Consumer Law

Consumer law regulatory framework in Cyprus consists of various regulations and statutes which provides tools of protection for buyers in the free market and prevent sellers from fraud and misrepresentation over their dealings with the consumers. In particular, a consumer is broadly defined as an individual who purchases goods or services from any physical person or entity (e.g. manufacturers, suppliers, traders or retailers).

The Sale of Goods Law, 10(I)/1994 sets out the rights and obligations of both buyers and sellers, heavily protecting the consumer - buyer when a breach of a contract of sale occurs in a standard business relationship with a seller. This law enables the buyer to seek certain remedies and damages from the seller under certain parameters and requirements which have to be satisfied by the buyer first.

Also, a number of EU Directives have been transposed into national Cypriot law and provide protection to the consumers, inter alia, the following:

  • Unfair Commercial Practices from the Enterprises to the Consumers Law, 103(I)/2007 (Directive 2005/29/EC), which guarantees a uniformity protection to all consumers irrespective of the place of purchase or sale within the EU.
  • General Safety of Products Law, 41(I)/2004 (Directive 2001/95/EC), which provides a high standard of safety of the products that the public purchases in a European level. The suppliers have a responsibility towards the consumer in case of incorrect or misleading descriptions of goods or services.
  • Alternative Dispute Resolution for Consumer Disputes Law, 85(I)/2017 (Directive 2013/11/EU), which provides an alternative tool for the consumers to resolve any contractual dispute arising from their dealings with traders.
  • Unfair Terms in Consumer Contracts Law, 1996-2004 (Directive 93/13/EEC), which aims to protect consumers from unfair terms and conditions included in any contract for goods and/or services. It introduces the notion of ‘good faith’ to avoid any significant imbalance in mutual rights and obligations.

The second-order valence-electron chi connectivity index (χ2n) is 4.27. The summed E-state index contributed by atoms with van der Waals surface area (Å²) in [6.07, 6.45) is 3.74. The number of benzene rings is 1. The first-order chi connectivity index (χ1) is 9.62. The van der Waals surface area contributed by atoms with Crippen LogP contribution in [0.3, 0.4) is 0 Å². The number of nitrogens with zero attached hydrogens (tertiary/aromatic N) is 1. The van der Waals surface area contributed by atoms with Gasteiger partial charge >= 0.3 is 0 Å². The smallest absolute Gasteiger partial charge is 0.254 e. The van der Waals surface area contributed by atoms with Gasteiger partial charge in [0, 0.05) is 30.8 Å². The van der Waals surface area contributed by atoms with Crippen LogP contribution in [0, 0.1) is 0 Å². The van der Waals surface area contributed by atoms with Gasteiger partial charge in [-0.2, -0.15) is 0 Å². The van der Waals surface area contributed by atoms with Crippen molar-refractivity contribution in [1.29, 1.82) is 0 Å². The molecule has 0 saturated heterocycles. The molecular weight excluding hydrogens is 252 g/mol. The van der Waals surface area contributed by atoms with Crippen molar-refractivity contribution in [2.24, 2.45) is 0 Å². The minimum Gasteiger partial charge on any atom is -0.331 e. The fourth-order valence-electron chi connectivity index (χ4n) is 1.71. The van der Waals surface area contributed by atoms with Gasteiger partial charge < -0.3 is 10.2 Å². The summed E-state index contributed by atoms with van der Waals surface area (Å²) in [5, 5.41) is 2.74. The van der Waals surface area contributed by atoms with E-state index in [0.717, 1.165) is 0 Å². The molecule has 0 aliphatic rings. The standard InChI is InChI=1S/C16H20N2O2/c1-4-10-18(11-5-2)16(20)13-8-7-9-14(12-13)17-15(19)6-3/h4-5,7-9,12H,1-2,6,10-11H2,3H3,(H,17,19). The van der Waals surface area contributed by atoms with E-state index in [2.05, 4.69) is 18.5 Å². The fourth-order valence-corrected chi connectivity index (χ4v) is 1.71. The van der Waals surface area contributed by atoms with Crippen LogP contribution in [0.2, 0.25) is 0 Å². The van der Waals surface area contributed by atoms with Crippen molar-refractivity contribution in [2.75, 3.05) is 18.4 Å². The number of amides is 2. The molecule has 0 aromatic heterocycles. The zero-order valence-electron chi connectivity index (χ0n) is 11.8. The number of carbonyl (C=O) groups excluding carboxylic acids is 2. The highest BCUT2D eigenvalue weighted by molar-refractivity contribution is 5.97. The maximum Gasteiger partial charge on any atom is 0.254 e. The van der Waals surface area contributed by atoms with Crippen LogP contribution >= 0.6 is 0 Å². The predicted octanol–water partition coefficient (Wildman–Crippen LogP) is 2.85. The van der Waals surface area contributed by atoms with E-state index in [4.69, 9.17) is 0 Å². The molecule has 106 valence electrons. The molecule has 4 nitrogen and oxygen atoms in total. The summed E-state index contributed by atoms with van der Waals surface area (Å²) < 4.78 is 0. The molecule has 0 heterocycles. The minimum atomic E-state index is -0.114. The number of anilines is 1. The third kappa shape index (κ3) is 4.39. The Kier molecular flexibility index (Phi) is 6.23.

• Consumer Rights Law, 133(I)/2013 (Directive 2011/83/EU), which harmonises EU principles in relation to the provisions which govern a consumer contract, either for the sale of goods or services, (e.g. water supply, oil and gas, electricity, digital content).
  • Certain Aspects of the Sale of Consumer Goods and Associated Guarantees Law, 7(I)/2000 (Directive 99/44/EC), which obliges traders to remedy defects which existed at the time of delivery of a product and which become apparent within two years. The law provides that the good condition/performance of the products shall be guaranteed for at least two years even though the seller has not provided a guarantee to the consumer.
  • Credit Agreement for Consumers Law, 106(I)/2010 (Directive 2008/48/EU & Directive 2017/17/EU), relating to credit granted to consumers by individual borrowing in order to finance the purchase of goods and services (e.g. new car, holidays).

Our firm is in a position to provide advice to individuals, corporations and governmental institutions in relation to interpretation and implementation of the above-mentioned legal instruments, providing, amongst others, the following services in consumer dispute resolution:

We advise our clients as to their rights and obligations on the basis of the consumer contracts they enter with retailers, suppliers, manufacturers or traders.

We advise businesses on how to approach a potential contract for the sale of goods and provide guidance on how to build their practice by drafting and advertising consumer contracts in line with the EU and national law on consumer protection.

We also represent clients before the Consumer Protection Service, the governmental authority under the Ministry of Energy, Commerce and Industry responsible for addressing complaints by consumers in Cyprus.

We also litigate on behalf of consumers and advise on their rights regarding consumer credit agreements as well as in relation to the sale and supply of goods and provision of services.

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